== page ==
Site-directed mutation in the enzyme tyrosyl transfer RNA synthase of 8 of 11 possible hydrogen bonds identified from crystal structure tyrosyl-RNA synthase and tyrosyl adenylate, and their effect on free energy of activation. Adapted from ref. 75 with permission from Springer Nature, Copyright 1985.

Figure 1.10

Site-directed mutation in the enzyme tyrosyl transfer RNA synthase of 8 of 11 possible hydrogen bonds identified from crystal structure tyrosyl-RNA synthase and tyrosyl adenylate, and their effect on free energy of activation. Adapted from ref. 75 with permission from Springer Nature, Copyright 1985.

Close modal
Figure 1.11

Plot of lead LE vs. fragment LE for fragment–lead pairs from all publications in 2015–2019. Reproduced from ref. 119 with permission from American Chemical Society, Copyright 2020.

Figure 1.11

Plot of lead LE vs. fragment LE for fragment–lead pairs from all publications in 2015–2019. Reproduced from ref. 119 with permission from American Chemical Society, Copyright 2020.

Close modal
Figure 1.12

The drug discovery conundrum – increasing potency can often be achieved by increasing lipophilicity but also many ADMET properties are worsened. Optimising compounds for improved potency while controlling hydrophobicity is a fundamental med-chem design strategy quantified by the LLE metric, increasing LLE would be moving toward the top left of this graph in the direction of the red and green arrows – lines of equal LLE would be diagonal lines on this plot parallel to the ellipse.126 

Figure 1.12

The drug discovery conundrum – increasing potency can often be achieved by increasing lipophilicity but also many ADMET properties are worsened. Optimising compounds for improved potency while controlling hydrophobicity is a fundamental med-chem design strategy quantified by the LLE metric, increasing LLE would be moving toward the top left of this graph in the direction of the red and green arrows – lines of equal LLE would be diagonal lines on this plot parallel to the ellipse.126 

Close modal
Figure 1.13

Example of the optimisation trajectories of candidate drugs using potency vs. property plots, contoured by LE and LLE values, for compounds acting at the CCR5 receptor.129  The background data are compounds with CCR5 potencies from CHEMBL (n = 1875). Adapted from ref. 129 with permission from American Chemical Society, Copyright 2018.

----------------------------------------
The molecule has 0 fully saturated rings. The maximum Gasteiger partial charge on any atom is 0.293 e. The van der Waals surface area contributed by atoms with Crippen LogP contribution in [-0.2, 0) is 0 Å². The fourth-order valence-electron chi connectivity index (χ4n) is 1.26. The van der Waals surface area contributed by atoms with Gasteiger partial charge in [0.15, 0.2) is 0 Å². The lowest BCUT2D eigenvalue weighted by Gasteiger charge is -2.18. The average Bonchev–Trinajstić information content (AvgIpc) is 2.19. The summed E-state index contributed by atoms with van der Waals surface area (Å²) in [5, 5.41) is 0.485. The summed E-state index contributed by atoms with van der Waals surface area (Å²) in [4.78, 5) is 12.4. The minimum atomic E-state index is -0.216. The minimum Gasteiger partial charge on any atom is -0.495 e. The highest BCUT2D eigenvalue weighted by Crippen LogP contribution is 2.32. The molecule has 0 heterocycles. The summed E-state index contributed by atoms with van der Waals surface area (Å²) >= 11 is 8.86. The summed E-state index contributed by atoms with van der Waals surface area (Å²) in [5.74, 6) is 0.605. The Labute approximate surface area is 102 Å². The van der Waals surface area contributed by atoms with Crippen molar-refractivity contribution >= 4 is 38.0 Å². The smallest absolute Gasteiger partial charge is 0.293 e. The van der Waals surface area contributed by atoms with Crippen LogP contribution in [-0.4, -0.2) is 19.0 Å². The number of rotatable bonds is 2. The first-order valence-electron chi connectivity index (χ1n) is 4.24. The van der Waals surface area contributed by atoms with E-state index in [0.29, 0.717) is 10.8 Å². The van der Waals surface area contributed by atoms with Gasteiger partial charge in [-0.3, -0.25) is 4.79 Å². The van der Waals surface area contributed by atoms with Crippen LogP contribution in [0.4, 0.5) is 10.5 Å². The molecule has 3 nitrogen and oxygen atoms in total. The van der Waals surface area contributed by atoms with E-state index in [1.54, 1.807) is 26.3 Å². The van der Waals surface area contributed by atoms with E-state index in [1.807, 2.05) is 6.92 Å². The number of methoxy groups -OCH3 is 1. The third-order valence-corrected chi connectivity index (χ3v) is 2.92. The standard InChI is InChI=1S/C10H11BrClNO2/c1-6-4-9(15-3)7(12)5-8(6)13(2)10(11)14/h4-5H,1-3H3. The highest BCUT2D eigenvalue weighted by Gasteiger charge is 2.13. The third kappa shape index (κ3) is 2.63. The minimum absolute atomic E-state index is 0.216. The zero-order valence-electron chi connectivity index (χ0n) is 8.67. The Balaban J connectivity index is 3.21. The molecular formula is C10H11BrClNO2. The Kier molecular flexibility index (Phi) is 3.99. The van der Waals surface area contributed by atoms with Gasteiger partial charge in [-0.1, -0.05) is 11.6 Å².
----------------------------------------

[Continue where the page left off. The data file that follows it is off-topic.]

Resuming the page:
Figure 1.13

Example of the optimisation trajectories of candidate drugs using potency vs. property plots, contoured by LE and LLE values, for compounds acting at the CCR5 receptor.129  The background data are compounds with CCR5 potencies from CHEMBL (n = 1875). Adapted from ref. 129 with permission from American Chemical Society, Copyright 2018.

Close modal
Figure 1.14

Differentiation of drugs from their published target compounds using a combination of the differences in LE and LLE between the drug and the median values of published compounds acting at the drug's target of action. The population of drugs in each quadrant is shown. A total of 643 drugs are shown, acting at 194 targets, split by three time periods of drug approval. The differences seen for drugs in the three approval periods reflect increases in their size, and to a lesser extent, lipophilicity.125  Adapted from ref. 125 with permission from American Chemical Society, Copyright

Figure 1.14

Differentiation of drugs from their published target compounds using a combination of the differences in LE and LLE between the drug and the median values of published compounds acting at the drug's target of action. The population of drugs in each quadrant is shown. A total of 643 drugs are shown, acting at 194 targets, split by three time periods of drug approval. The differences seen for drugs in the three approval periods reflect increases in their size, and to a lesser extent, lipophilicity.125  Adapted from ref. 125 with permission from American Chemical Society, Copyright

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Table 1.1

Commonly used metrics for compound quality

PropertyDescription
Molecular weight (MW) Surrogate for molecular size 
Heavy atom count Surrogate for molecular size 
log P n-Octanol/water partition coefficient